Non-alcoholic Fatty Liver Disease and Its Effects on Your Overall Immunity

Blog Health Non-alcoholic Fatty Liver Disease and Its Effects on Your Overall Immunity

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7.25.2022 0 comments

Did you know that up to 30% of the Western world’s adult population suffers from non-alcoholic fatty liver disease [1]?

As if that’s not terrifying enough, it turns out that it’s becoming the most common liver disease in the world, and is considered a “major cause” of liver disease-related illnesses and premature deaths.

Talk about a sobering realization!

Our livers play a critical role in the detoxification of our bodies, breaks down nutrients, and metabolizes medications, among other things. It’s one of the most important organs in our bodies, and without it functioning at optimum capacity (due to NAFLD), we can suffer a lot of health problems.

Including, it turns out, diseases that we should be easily protected against.

Below, we’re going to look at how non-alcoholic fatty liver disease can lead to immune-related problems, showing just how important it is for you to take care of your liver before small problems become widespread.

What Is Non-Alcoholic Fatty Liver Disease?

Non-alcoholic fatty liver disease (NAFLD) is a condition (or range of conditions) characterized by a build-up of fat stored in the liver. It’s called “non-alcoholic” because it’s specifically common to those who consume little or no alcohol. (“Fatty liver disease” or hepatic steatosis is the name for alcohol-induced build-up of fats.)

Though NAFLD usually presents no symptoms (save for minor fatigue or pain/discomfort in the upper right abdomen), it can lead to the development of non-alcoholic hepatis steatosis (NASH), a more aggressive form of the disease marked by inflammation, liver scarring, and ultimately liver failure. Symptoms of NASH include:

  • Enlargement of the blood vessels beneath the surface of your skin

  • Swelling in your abdomen

  • Red palms

  • Jaundice (yellowing of your eyes and skin)

  • Enlargement of your spleen

It’s not exactly clear what causes non-alcoholic fatty liver disease (unlike its counterpart, which has a clear origin in heavy alcohol consumption). It’s believed that obesity, high blood triglyceride levels, sleep apnea, high cholesterol, type 2 diabetes, metabolic syndrome, high blood sugar, PCOS, hypopituitarism, hypothyroidism, and insulin resistance can all contribute to and increase your risk of developing NAFLD.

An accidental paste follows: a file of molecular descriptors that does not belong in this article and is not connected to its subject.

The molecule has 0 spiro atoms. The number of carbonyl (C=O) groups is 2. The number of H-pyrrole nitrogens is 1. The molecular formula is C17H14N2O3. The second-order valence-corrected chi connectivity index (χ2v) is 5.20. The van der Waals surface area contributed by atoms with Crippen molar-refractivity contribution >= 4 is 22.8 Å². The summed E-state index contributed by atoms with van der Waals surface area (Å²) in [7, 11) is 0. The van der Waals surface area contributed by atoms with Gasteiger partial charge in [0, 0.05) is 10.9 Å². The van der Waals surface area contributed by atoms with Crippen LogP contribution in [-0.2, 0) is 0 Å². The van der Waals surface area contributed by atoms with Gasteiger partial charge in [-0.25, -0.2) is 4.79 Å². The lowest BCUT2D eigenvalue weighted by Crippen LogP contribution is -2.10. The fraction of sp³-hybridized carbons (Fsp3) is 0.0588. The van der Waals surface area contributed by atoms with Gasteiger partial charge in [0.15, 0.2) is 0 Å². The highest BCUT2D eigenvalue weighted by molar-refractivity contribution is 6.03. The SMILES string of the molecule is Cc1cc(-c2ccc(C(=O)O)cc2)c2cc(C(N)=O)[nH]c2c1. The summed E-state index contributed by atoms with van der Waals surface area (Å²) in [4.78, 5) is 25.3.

Essentially, anything that elevates the levels of fat in your bloodstream may contribute to NAFLD. After all, those fats in your bloodstream have to go somewhere, and they often end up stored in the liver. Over time, this can cause inflammation, decrease liver function, and even cause scarring (cirrhosis).

Older people, diabetics, and those with high body fat (particularly concentrated in their abdomen) are most likely to develop NAFLD and ultimately NASH.

NAFLD and Your Immune Health

Science has found some interesting links between NAFLD and your immune system.

For example, in one 2018 paper [2], researchers found that “presence of excess fat in the liver in US images in patients with NAFLD correlates positively with the values of white blood cells”. Essentially, those with build-ups of fat in their livers had significantly lower white blood cell count. Given that white blood cells are our body’s primary defense against disease and infection, you can see why that’s such a serious problem!

But according to another paper from 2021 [3], the problem can be even more serious than we realize. As the paper stated, “The liver, in addition to being a vital metabolic organ, also plays a significant role in the human immune system. Liver macrophages (Kupffer cells) and lymphocytes constitute about 20% of total liver cells, and they are the first immune cells to process various antigens and pathogens from the gastrointestinal tract.”

Whoa, read that again! “The first immune cells to process various antigens and pathogens from the gastrointestinal tract.” What that means is that before the food even hits our bloodstream, our liver is processing it and protecting our bodies.

Basically, those liver cells act before the white blood cells can kick in and take control of any pathogens and antigens. Which means that if the liver is functioning at less-than-optimum capacity (because of NAFLD), our bodies are more vulnerable to invaders.

But it gets worse. In that same paper, it was explained that NAFLD developing to NASH can cause “abnormal activation of the innate immune system” that in turn “leads to persistent low-grade inflammation which leads to tissue injury and fibrosis and has an important role in carcinogenesis”.

That’s right, carcinogenesis, as in the formation of cancer. All because of the impact the build-up of fats in your liver can have on your body.

There is good news, though! Reducing your risk of NAFLD requires a few simple changes to your lifestyle, but it is (largely) a disease that can be managed, avoided, and even eliminated. All you have to do is:

  • Exercise regularly. Shoot for at least 5-6 days per week. Even just moderate and light exercise is enough to clean up the build-up of fats!

  • Eat a healthy diet. Limit your intake of fats and cholesterol-raising foods. Switch to a plant-heavy diet that consists mainly of whole grains, fruits, veggies, nuts, seeds, and healthy plant-based fats.

  • Maintain a healthy weight, or lose weight. Get help from a nutritionist, dietician, or fitness coach to help you get your body fat percentage back into a “healthy” or “normal” range and lose the excess abdominal fat that is increasing your risk of NAFLD.

Resources:

[1] https://pubmed.ncbi.nlm.nih.gov/20460905/

[2] https://www.ncbi.nlm.nih.gov/pmc/articles/PMC6102613/

[3] https://www.hindawi.com/journals/cjgh/2021/5556354/

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